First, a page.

It was this time three years ago when the release of a song sent shockwaves around the world, from Ibiza to the Norfolk broads. David Bowie marked his 66th birthday by giving his fans 'Where are we now?', a mysterious but somehow so familiar new single, his first in a decade.
The announcement of the album Next Day turned into a masterclass in understated PR (some would argue anti-PR). There was no promotion other than the music videos and only a handful of carefully selected journalists were briefed. The effect was electric. Rather than being an entertainment story the release of the song made the morning news headlines.
It wasn't so much that he was beyond the need for PR by 2013's Next Day but rather that he'd graduated onto a new level of self-promotion. Bowie spent his life snatching inspiration from a variety of sources - that voice from Anthony Newly, those moves from Lindsay Kemp, those sounds from Brian Eno - and in the process eclipsed his mentors. He became more than another star in the twinkly sky - he was a cultural supernova.
Throughout his a career he sucked in other blazing stars as collaborators, and no matter how big they were - Lou Reed, Freddie Mercury, Iggy Pop, David Lynch, Nicholas Roeg - he managed to dwarf them (only when he shared the screen with Marlene Dietrich in 1978's Just a Gigolo did he seem dumbstruck). To share the limelight with Bowie was to be shunted into the dark. He wasn't the chameleon he's so often described as but the environment against which all trends attempt to match.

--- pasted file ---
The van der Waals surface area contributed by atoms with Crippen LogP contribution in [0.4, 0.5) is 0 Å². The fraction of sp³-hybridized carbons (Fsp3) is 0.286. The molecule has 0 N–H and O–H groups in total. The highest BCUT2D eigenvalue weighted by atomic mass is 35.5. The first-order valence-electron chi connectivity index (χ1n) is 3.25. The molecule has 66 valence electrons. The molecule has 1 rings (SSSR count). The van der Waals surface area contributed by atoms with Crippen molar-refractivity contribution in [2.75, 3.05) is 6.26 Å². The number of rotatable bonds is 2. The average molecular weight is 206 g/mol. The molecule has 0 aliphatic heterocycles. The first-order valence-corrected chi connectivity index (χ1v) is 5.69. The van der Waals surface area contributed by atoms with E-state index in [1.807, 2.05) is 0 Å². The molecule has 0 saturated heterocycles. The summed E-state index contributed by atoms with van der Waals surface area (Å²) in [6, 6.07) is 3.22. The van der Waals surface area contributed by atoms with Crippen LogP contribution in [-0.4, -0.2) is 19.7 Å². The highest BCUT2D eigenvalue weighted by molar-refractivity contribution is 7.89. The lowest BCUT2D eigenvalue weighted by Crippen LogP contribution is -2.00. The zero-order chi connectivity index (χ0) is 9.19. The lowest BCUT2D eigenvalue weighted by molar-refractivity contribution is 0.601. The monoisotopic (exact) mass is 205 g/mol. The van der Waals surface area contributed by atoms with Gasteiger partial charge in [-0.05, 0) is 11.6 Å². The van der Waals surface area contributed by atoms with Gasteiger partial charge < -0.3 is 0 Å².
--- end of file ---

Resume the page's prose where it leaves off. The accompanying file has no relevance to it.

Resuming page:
He courted the press with striking imagery that spoke louder than words. It would be easy to point to any of his space-age baroque productions in that era to encapsulate his mastery for attention-grabbing artifice. But it is images such as the early 70s photograph of the Brixton boy visiting his ma and pa that capture Bowie's genius for media handling. As the press swarm streams over the back wall to his parents' council house, Bowie graciously leans out the window to sign an autograph. It's like a bastardised version of Michelangelo's Adam and God - with Bowie playing the role of the latter.
Bowie was of course never shy of the public - his embracing of the MTV mechanics of pop stardom show him as far from the retiring hermit - but he needed to be in total control of how they received his image.
The choice of the secret launch for Next Day displayed an acute understanding of the dynamics of fame in the teens. For those with a following gone are the days of doing what needs to be done to win over the media power brokers. Look at Beyoncé: she is 2015's most powerful female musician and hasn't given an interview since 2013. Bowie, whose work has always been defined by a myth-making aesthetic, ultimately allowed the idea of the reclusive, otherworldly spirit to stand in for more conventional ways of doing publicity. In an epoch that is enacted on social media Bowie allowed this myth to be leveraged through his channels and galvanised by fans.
The fact that the V&A's blockbuster David Bowie Is exhibition didn't come with the promotional soundbite or photocall was precisely what made it so compelling. His icon status was bigger than the man - it had become the history of style itself. In his passing it is the myth that lives on and it will continue to shape future generations of aesthetic misfits and taste rebels.